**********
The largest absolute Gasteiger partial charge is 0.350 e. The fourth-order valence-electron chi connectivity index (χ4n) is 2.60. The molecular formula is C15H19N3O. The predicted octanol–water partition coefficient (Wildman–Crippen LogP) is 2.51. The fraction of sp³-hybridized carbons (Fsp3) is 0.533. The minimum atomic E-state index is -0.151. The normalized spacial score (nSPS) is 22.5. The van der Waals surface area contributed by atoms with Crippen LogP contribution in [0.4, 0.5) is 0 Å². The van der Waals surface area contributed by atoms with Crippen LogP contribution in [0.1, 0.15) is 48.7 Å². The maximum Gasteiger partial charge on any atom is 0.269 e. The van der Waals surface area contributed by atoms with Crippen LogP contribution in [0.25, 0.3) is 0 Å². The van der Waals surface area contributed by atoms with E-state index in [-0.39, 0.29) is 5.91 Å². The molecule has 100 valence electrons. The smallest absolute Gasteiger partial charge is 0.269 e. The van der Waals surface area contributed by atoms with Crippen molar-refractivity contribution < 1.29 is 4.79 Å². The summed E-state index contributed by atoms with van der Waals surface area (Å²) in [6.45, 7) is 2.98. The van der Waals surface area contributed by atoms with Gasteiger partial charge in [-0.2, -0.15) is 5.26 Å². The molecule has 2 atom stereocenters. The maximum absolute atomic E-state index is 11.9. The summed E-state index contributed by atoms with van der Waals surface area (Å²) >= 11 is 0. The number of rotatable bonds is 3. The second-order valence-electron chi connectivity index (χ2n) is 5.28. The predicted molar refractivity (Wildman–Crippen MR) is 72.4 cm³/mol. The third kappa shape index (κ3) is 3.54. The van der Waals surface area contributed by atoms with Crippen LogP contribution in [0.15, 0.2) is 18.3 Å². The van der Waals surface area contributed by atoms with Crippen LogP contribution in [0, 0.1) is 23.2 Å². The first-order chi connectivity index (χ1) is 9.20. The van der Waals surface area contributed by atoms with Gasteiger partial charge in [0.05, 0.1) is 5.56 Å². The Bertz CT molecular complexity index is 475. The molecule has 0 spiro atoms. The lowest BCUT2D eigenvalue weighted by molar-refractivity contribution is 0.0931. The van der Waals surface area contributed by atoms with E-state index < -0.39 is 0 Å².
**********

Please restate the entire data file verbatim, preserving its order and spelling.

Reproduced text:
The largest absolute Gasteiger partial charge is 0.350 e. The fourth-order valence-electron chi connectivity index (χ4n) is 2.60. The molecular formula is C15H19N3O. The predicted octanol–water partition coefficient (Wildman–Crippen LogP) is 2.51. The fraction of sp³-hybridized carbons (Fsp3) is 0.533. The minimum atomic E-state index is -0.151. The normalized spacial score (nSPS) is 22.5. The van der Waals surface area contributed by atoms with Crippen LogP contribution in [0.4, 0.5) is 0 Å². The van der Waals surface area contributed by atoms with Crippen LogP contribution in [0.1, 0.15) is 48.7 Å². The maximum Gasteiger partial charge on any atom is 0.269 e. The van der Waals surface area contributed by atoms with Crippen LogP contribution in [0.25, 0.3) is 0 Å². The van der Waals surface area contributed by atoms with E-state index in [-0.39, 0.29) is 5.91 Å². The molecule has 100 valence electrons. The smallest absolute Gasteiger partial charge is 0.269 e. The van der Waals surface area contributed by atoms with Crippen molar-refractivity contribution < 1.29 is 4.79 Å². The summed E-state index contributed by atoms with van der Waals surface area (Å²) in [6.45, 7) is 2.98. The van der Waals surface area contributed by atoms with Gasteiger partial charge in [-0.2, -0.15) is 5.26 Å². The molecule has 2 atom stereocenters. The maximum absolute atomic E-state index is 11.9. The summed E-state index contributed by atoms with van der Waals surface area (Å²) >= 11 is 0. The number of rotatable bonds is 3. The second-order valence-electron chi connectivity index (χ2n) is 5.28. The predicted molar refractivity (Wildman–Crippen MR) is 72.4 cm³/mol. The third kappa shape index (κ3) is 3.54. The van der Waals surface area contributed by atoms with Crippen LogP contribution in [0.15, 0.2) is 18.3 Å². The van der Waals surface area contributed by atoms with Crippen LogP contribution in [0, 0.1) is 23.2 Å². The first-order chi connectivity index (χ1) is 9.20. The van der Waals surface area contributed by atoms with Gasteiger partial charge in [0.05, 0.1) is 5.56 Å². The Bertz CT molecular complexity index is 475. The molecule has 0 spiro atoms. The lowest BCUT2D eigenvalue weighted by molar-refractivity contribution is 0.0931. The van der Waals surface area contributed by atoms with E-state index < -0.39 is 0 Å².